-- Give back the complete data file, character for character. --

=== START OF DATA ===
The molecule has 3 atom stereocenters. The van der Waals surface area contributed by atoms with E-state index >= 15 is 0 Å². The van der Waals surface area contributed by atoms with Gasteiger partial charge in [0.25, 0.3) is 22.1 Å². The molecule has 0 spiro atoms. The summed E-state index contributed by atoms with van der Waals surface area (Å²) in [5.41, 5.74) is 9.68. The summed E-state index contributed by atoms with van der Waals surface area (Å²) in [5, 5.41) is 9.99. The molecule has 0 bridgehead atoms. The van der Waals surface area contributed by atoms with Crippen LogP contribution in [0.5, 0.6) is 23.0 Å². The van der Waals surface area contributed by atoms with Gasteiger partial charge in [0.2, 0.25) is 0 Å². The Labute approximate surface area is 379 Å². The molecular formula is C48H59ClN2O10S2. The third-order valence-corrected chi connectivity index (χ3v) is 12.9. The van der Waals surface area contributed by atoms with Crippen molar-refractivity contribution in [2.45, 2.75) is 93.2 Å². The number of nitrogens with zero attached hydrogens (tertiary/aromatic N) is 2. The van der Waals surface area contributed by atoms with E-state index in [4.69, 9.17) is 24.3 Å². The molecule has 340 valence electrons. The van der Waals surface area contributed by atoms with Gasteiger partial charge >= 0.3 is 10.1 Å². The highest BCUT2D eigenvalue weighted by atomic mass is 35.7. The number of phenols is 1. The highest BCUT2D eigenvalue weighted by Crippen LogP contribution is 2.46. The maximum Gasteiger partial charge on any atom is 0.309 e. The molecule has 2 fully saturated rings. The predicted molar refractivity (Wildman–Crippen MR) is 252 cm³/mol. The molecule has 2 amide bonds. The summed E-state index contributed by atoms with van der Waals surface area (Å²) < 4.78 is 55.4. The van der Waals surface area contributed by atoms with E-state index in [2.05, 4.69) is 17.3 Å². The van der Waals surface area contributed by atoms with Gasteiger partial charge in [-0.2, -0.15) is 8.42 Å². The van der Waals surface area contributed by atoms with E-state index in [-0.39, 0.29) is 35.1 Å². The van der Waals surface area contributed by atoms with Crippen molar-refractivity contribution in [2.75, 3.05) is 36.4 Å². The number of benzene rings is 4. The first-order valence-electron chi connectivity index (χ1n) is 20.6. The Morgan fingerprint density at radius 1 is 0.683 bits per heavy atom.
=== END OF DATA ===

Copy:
The molecule has 3 atom stereocenters. The van der Waals surface area contributed by atoms with E-state index >= 15 is 0 Å². The van der Waals surface area contributed by atoms with Gasteiger partial charge in [0.25, 0.3) is 22.1 Å². The molecule has 0 spiro atoms. The summed E-state index contributed by atoms with van der Waals surface area (Å²) in [5.41, 5.74) is 9.68. The summed E-state index contributed by atoms with van der Waals surface area (Å²) in [5, 5.41) is 9.99. The molecule has 0 bridgehead atoms. The van der Waals surface area contributed by atoms with Crippen LogP contribution in [0.5, 0.6) is 23.0 Å². The van der Waals surface area contributed by atoms with Gasteiger partial charge in [0.2, 0.25) is 0 Å². The Labute approximate surface area is 379 Å². The molecular formula is C48H59ClN2O10S2. The third-order valence-corrected chi connectivity index (χ3v) is 12.9. The van der Waals surface area contributed by atoms with Crippen molar-refractivity contribution in [2.45, 2.75) is 93.2 Å². The number of nitrogens with zero attached hydrogens (tertiary/aromatic N) is 2. The van der Waals surface area contributed by atoms with E-state index in [4.69, 9.17) is 24.3 Å². The molecule has 340 valence electrons. The van der Waals surface area contributed by atoms with Gasteiger partial charge >= 0.3 is 10.1 Å². The highest BCUT2D eigenvalue weighted by atomic mass is 35.7. The number of phenols is 1. The highest BCUT2D eigenvalue weighted by Crippen LogP contribution is 2.46. The maximum Gasteiger partial charge on any atom is 0.309 e. The molecule has 2 fully saturated rings. The predicted molar refractivity (Wildman–Crippen MR) is 252 cm³/mol. The molecule has 2 amide bonds. The summed E-state index contributed by atoms with van der Waals surface area (Å²) < 4.78 is 55.4. The van der Waals surface area contributed by atoms with E-state index in [2.05, 4.69) is 17.3 Å². The van der Waals surface area contributed by atoms with Gasteiger partial charge in [-0.2, -0.15) is 8.42 Å². The van der Waals surface area contributed by atoms with E-state index in [-0.39, 0.29) is 35.1 Å². The van der Waals surface area contributed by atoms with Crippen molar-refractivity contribution in [2.75, 3.05) is 36.4 Å². The number of benzene rings is 4. The first-order valence-electron chi connectivity index (χ1n) is 20.6. The Morgan fingerprint density at radius 1 is 0.683 bits per heavy atom.